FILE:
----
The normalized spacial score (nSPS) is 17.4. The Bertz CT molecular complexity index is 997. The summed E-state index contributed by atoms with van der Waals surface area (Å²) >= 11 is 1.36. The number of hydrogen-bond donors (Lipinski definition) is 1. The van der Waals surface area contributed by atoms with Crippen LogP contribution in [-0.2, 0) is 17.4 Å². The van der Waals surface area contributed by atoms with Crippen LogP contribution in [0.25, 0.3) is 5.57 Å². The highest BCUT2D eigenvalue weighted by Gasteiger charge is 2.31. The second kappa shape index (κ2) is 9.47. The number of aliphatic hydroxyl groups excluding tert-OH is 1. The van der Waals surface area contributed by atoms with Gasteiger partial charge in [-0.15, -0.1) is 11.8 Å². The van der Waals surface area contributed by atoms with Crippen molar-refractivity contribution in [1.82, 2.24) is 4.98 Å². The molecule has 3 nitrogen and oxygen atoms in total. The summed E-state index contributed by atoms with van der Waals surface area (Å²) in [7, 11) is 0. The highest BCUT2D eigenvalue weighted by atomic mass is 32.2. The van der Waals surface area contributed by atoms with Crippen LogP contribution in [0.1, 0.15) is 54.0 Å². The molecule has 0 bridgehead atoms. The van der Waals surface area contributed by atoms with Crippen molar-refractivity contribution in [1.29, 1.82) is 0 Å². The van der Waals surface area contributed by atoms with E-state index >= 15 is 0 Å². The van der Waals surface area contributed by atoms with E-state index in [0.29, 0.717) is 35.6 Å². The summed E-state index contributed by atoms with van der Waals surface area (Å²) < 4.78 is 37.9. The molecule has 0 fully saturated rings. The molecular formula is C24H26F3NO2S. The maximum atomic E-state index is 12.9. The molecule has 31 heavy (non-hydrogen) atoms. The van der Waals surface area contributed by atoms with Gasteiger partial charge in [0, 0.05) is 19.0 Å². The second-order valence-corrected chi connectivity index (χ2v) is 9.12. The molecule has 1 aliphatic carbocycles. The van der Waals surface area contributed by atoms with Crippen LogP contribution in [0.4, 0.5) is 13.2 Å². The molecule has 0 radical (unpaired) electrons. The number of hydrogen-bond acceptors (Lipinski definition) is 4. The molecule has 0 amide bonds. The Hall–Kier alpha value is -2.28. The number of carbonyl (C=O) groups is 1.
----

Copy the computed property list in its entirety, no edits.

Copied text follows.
The normalized spacial score (nSPS) is 17.4. The Bertz CT molecular complexity index is 997. The summed E-state index contributed by atoms with van der Waals surface area (Å²) >= 11 is 1.36. The number of hydrogen-bond donors (Lipinski definition) is 1. The van der Waals surface area contributed by atoms with Crippen LogP contribution in [-0.2, 0) is 17.4 Å². The van der Waals surface area contributed by atoms with Crippen LogP contribution in [0.25, 0.3) is 5.57 Å². The highest BCUT2D eigenvalue weighted by Gasteiger charge is 2.31. The second kappa shape index (κ2) is 9.47. The number of aliphatic hydroxyl groups excluding tert-OH is 1. The van der Waals surface area contributed by atoms with Gasteiger partial charge in [-0.15, -0.1) is 11.8 Å². The van der Waals surface area contributed by atoms with Crippen molar-refractivity contribution in [1.82, 2.24) is 4.98 Å². The molecule has 3 nitrogen and oxygen atoms in total. The summed E-state index contributed by atoms with van der Waals surface area (Å²) in [7, 11) is 0. The highest BCUT2D eigenvalue weighted by atomic mass is 32.2. The van der Waals surface area contributed by atoms with Crippen LogP contribution in [0.1, 0.15) is 54.0 Å². The molecule has 0 bridgehead atoms. The van der Waals surface area contributed by atoms with Crippen molar-refractivity contribution in [1.29, 1.82) is 0 Å². The van der Waals surface area contributed by atoms with E-state index >= 15 is 0 Å². The van der Waals surface area contributed by atoms with E-state index in [0.29, 0.717) is 35.6 Å². The summed E-state index contributed by atoms with van der Waals surface area (Å²) < 4.78 is 37.9. The molecule has 0 fully saturated rings. The molecular formula is C24H26F3NO2S. The maximum atomic E-state index is 12.9. The molecule has 31 heavy (non-hydrogen) atoms. The van der Waals surface area contributed by atoms with Gasteiger partial charge in [0, 0.05) is 19.0 Å². The second-order valence-corrected chi connectivity index (χ2v) is 9.12. The molecule has 1 aliphatic carbocycles. The van der Waals surface area contributed by atoms with Crippen LogP contribution in [0.4, 0.5) is 13.2 Å². The molecule has 0 radical (unpaired) electrons. The number of hydrogen-bond acceptors (Lipinski definition) is 4. The molecule has 0 amide bonds. The Hall–Kier alpha value is -2.28. The number of carbonyl (C=O) groups is 1.